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ALRC report recommends a justice reinvestment approach to over-incarceration of Aboriginal and Torres Strait Islander people

ALRC report recommends a justice reinvestment approach to over-incarceration of Aboriginal and Torres Strait Islander people

Just Reinvest NSW has welcomed the tabling today of the Australian Law Reform Commission (ALRC) report: Pathways to Justice–Inquiry into the Incarceration Rate of Aboriginal and Torres Strait Islander Peoples. In particular, the ALRC recommended that all levels of government:

promote justice reinvestment through redirection of resources from incarceration to prevention, rehabilitation and support, in order to reduce reoffending and the long-term economic cost of incarceration of Aboriginal and Torres Strait Islander peoples.

 Just Reinvest NSW is an independent, non-profit organisation that partnered with the Bourke community to develop the Maranguka Justice Reinvestment Project, the most advanced place-based justice reinvestment initiative in Australia.

 Just Reinvest NSW Chair Sarah Hopkins said: “Investing in prisons is investing in failure – focusing on locking people up doesn’t make sense economically or socially. Justice reinvestment projects are community-led, place-based and data-driven – this should be a critical part of policy and law reform.

“The answer to the problem of too many people in contact with the justice system won’t be found inside the justice system. We solve this by getting in front of the problem, focusing on the local solutions that strengthen communities and keep people from offending in the first place.

“It costs over $100,000 to lock someone up for a year. Analysis from the UK suggests that for every dollar invested in alternatives to incarceration, $14 worth of social value was produced for women, children, victims and society as a whole,” she said.

The Pathways to Justice report recommends:

  1. the establishment of an independent justice reinvestment body to promote the reinvestment of resources from the criminal justice system to local community development initiatives, to address the drivers of crime and incarceration, and to provide expertise in the methodology of justice reinvestment.
  2. government support for place-based justice reinvestment initiatives, through resourcing, facilitating access to data, and facilitating participation by and coordination between relevant government departments.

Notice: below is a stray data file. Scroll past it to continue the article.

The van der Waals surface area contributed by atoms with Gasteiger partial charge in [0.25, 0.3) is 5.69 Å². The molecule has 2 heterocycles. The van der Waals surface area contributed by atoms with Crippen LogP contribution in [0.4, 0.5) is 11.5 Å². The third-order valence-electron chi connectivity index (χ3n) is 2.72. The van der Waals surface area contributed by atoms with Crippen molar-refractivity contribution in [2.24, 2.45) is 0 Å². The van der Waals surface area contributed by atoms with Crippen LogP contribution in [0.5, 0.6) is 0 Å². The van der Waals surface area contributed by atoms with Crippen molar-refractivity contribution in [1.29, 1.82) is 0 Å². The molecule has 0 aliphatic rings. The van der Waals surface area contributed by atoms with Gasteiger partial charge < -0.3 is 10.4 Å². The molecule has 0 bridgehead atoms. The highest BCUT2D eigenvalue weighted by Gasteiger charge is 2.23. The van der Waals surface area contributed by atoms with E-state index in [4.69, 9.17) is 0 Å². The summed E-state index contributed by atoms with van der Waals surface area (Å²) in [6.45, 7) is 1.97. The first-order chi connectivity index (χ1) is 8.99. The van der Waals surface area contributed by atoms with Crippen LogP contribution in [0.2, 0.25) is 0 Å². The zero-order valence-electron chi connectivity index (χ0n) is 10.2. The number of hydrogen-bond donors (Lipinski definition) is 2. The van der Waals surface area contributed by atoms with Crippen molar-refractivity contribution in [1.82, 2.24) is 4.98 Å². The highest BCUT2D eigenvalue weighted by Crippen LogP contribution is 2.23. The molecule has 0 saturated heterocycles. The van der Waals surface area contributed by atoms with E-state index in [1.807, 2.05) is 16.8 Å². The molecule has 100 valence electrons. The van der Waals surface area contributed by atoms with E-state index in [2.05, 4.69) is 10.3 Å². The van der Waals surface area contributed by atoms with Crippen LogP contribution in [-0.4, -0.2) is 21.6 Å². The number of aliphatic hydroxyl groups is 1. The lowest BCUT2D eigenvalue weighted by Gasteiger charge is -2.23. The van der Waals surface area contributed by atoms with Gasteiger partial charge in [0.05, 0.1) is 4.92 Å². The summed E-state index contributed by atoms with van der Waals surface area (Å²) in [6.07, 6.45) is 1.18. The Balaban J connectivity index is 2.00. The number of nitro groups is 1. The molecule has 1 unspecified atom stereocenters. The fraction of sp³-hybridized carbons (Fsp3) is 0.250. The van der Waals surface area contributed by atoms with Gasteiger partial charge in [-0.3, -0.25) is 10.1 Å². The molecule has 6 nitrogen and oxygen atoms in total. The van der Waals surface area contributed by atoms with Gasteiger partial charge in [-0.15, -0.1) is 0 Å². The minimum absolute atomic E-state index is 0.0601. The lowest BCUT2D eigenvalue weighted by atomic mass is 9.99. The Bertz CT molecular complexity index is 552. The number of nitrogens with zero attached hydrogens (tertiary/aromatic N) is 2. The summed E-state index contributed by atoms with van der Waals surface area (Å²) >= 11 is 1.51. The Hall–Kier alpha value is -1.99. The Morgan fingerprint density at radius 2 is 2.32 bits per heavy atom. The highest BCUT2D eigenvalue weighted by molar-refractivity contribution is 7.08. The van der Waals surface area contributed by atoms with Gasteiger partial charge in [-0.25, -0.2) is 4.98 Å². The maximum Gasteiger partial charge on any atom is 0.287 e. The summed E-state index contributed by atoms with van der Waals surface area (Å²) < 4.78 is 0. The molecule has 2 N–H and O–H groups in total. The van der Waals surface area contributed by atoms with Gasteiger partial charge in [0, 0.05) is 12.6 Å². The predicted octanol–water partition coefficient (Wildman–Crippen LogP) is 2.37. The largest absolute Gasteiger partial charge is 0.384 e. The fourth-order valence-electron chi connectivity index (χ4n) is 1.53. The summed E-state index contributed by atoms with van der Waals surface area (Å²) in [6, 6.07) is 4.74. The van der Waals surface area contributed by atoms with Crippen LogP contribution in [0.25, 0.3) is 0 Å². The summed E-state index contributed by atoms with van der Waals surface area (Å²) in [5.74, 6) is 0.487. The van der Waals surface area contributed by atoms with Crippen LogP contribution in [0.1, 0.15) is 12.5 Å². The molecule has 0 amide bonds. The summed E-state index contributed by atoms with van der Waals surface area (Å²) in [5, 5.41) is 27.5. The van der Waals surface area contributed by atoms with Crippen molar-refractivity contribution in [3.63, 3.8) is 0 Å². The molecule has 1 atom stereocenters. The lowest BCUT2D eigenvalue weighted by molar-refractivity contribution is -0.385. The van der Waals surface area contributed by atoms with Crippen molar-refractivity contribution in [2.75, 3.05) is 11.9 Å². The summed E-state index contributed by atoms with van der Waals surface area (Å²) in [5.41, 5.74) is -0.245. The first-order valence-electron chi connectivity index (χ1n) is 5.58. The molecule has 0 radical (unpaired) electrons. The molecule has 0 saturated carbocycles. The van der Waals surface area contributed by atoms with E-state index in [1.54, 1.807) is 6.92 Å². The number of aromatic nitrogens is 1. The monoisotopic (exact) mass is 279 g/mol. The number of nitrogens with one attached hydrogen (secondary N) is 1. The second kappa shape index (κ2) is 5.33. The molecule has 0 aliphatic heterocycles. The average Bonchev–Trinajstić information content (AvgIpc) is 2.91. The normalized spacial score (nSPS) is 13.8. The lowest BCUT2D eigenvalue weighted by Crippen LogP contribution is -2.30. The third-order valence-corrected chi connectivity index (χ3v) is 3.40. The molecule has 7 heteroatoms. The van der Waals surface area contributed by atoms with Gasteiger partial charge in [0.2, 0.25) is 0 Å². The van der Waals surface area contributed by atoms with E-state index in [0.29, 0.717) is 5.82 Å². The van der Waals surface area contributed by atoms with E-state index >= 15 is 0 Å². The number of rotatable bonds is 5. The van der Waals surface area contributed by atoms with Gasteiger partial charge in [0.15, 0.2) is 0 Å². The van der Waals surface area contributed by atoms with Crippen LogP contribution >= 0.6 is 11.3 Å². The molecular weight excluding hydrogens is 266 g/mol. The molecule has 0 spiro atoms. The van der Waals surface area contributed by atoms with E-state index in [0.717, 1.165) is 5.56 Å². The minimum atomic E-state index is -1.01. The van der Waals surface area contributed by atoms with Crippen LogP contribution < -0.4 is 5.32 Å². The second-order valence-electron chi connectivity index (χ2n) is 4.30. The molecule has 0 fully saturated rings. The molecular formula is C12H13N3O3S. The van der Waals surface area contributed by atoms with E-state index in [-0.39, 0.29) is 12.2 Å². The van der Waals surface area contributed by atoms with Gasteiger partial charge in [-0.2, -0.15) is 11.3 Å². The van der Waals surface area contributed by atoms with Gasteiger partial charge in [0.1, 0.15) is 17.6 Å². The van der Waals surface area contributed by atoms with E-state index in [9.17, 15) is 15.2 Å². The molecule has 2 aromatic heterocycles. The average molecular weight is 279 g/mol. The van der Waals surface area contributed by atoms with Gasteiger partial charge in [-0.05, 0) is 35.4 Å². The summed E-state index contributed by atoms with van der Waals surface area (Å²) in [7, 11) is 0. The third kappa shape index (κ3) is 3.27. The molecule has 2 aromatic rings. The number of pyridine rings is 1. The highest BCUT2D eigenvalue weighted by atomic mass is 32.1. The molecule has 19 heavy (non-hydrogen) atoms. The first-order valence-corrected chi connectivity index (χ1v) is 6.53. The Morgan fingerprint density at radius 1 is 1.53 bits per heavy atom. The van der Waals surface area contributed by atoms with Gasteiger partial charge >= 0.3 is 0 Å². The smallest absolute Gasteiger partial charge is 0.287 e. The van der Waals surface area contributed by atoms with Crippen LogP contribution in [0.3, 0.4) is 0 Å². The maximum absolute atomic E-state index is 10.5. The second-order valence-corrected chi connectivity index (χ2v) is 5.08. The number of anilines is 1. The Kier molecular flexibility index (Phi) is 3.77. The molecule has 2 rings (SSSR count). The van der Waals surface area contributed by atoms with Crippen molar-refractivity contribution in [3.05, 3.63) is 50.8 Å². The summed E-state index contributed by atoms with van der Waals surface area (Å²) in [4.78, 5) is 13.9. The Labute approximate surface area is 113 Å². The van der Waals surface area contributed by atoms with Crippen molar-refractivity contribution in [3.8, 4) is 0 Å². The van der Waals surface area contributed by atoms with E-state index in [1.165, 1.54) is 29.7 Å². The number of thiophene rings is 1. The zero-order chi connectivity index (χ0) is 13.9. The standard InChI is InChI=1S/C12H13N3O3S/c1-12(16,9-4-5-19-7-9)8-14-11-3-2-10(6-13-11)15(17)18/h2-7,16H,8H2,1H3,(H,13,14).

Former Social Justice Commissioner, Mick Gooda said: “Justice reinvestment represents a shift away from governments and policy makers coming in and telling communities what is best for them. Through a justice reinvestment approach, the solutions come from and are implemented by the community.

“Governments can support these community-led, place-based initiatives not only by supporting further justice reinvestment trials, but also by making the necessary data available and establishing an independent justice reinvestment body.

“Just Reinvest NSW is calling on the Commonwealth, state and territory governments to implement all of the recommendations in the Pathways to Justice report, particularly those relating to justice reinvestment.

“With Australia’s most advanced justice reinvestment project being in Bourke, the NSW government now has the opportunity to take the lead, through the development of a state level justice reinvestment policy and independent body to support existing and future trials,” he said.

 For media enquiries contact Mark Riboldi on 0433 753 376

Just Reinvest NSW is a coalition of more than twenty organisations and individuals that have come together to address the significant over-representation of Aboriginal people in custody through a Justice Reinvestment framework.

In 2013, Just Reinvest NSW began a partnership with the Bourke Aboriginal community to implement the first major justice reinvestment trial in Australia, the Maranguka Justice Reinvestment Project in Bourke.

28 March 2018

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